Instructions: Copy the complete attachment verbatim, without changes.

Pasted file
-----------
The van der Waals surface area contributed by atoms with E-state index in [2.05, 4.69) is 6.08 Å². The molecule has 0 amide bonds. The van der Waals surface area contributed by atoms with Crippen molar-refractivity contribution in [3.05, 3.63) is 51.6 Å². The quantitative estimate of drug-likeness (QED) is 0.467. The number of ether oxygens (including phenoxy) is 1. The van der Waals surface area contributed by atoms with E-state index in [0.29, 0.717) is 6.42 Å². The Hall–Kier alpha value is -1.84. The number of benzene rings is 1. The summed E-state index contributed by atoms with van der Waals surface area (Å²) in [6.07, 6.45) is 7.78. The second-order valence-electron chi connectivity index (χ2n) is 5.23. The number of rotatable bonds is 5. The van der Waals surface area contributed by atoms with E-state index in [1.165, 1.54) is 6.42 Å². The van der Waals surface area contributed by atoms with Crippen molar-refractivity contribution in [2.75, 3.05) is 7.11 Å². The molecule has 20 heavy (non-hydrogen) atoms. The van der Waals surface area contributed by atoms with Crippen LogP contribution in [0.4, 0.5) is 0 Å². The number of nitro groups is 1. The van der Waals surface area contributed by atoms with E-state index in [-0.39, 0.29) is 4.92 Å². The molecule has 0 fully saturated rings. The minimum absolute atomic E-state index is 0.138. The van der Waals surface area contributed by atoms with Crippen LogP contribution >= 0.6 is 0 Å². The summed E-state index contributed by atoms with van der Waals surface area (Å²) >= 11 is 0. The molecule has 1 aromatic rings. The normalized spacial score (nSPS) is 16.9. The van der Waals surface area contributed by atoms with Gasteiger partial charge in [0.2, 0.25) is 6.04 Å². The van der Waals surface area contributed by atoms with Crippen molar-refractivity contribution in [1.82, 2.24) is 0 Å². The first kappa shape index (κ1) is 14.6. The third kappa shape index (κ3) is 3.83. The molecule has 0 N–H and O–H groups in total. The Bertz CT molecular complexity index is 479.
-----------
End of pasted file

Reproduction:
The van der Waals surface area contributed by atoms with E-state index in [2.05, 4.69) is 6.08 Å². The molecule has 0 amide bonds. The van der Waals surface area contributed by atoms with Crippen molar-refractivity contribution in [3.05, 3.63) is 51.6 Å². The quantitative estimate of drug-likeness (QED) is 0.467. The number of ether oxygens (including phenoxy) is 1. The van der Waals surface area contributed by atoms with E-state index in [0.29, 0.717) is 6.42 Å². The Hall–Kier alpha value is -1.84. The number of benzene rings is 1. The summed E-state index contributed by atoms with van der Waals surface area (Å²) in [6.07, 6.45) is 7.78. The second-order valence-electron chi connectivity index (χ2n) is 5.23. The number of rotatable bonds is 5. The van der Waals surface area contributed by atoms with E-state index in [1.165, 1.54) is 6.42 Å². The van der Waals surface area contributed by atoms with Crippen molar-refractivity contribution in [2.75, 3.05) is 7.11 Å². The molecule has 20 heavy (non-hydrogen) atoms. The van der Waals surface area contributed by atoms with Crippen LogP contribution in [0.4, 0.5) is 0 Å². The number of nitro groups is 1. The van der Waals surface area contributed by atoms with E-state index in [-0.39, 0.29) is 4.92 Å². The molecule has 0 fully saturated rings. The minimum absolute atomic E-state index is 0.138. The van der Waals surface area contributed by atoms with Crippen LogP contribution >= 0.6 is 0 Å². The summed E-state index contributed by atoms with van der Waals surface area (Å²) >= 11 is 0. The molecule has 1 aromatic rings. The normalized spacial score (nSPS) is 16.9. The van der Waals surface area contributed by atoms with Gasteiger partial charge in [0.2, 0.25) is 6.04 Å². The van der Waals surface area contributed by atoms with Crippen molar-refractivity contribution in [1.82, 2.24) is 0 Å². The first kappa shape index (κ1) is 14.6. The third kappa shape index (κ3) is 3.83. The molecule has 0 N–H and O–H groups in total. The Bertz CT molecular complexity index is 479.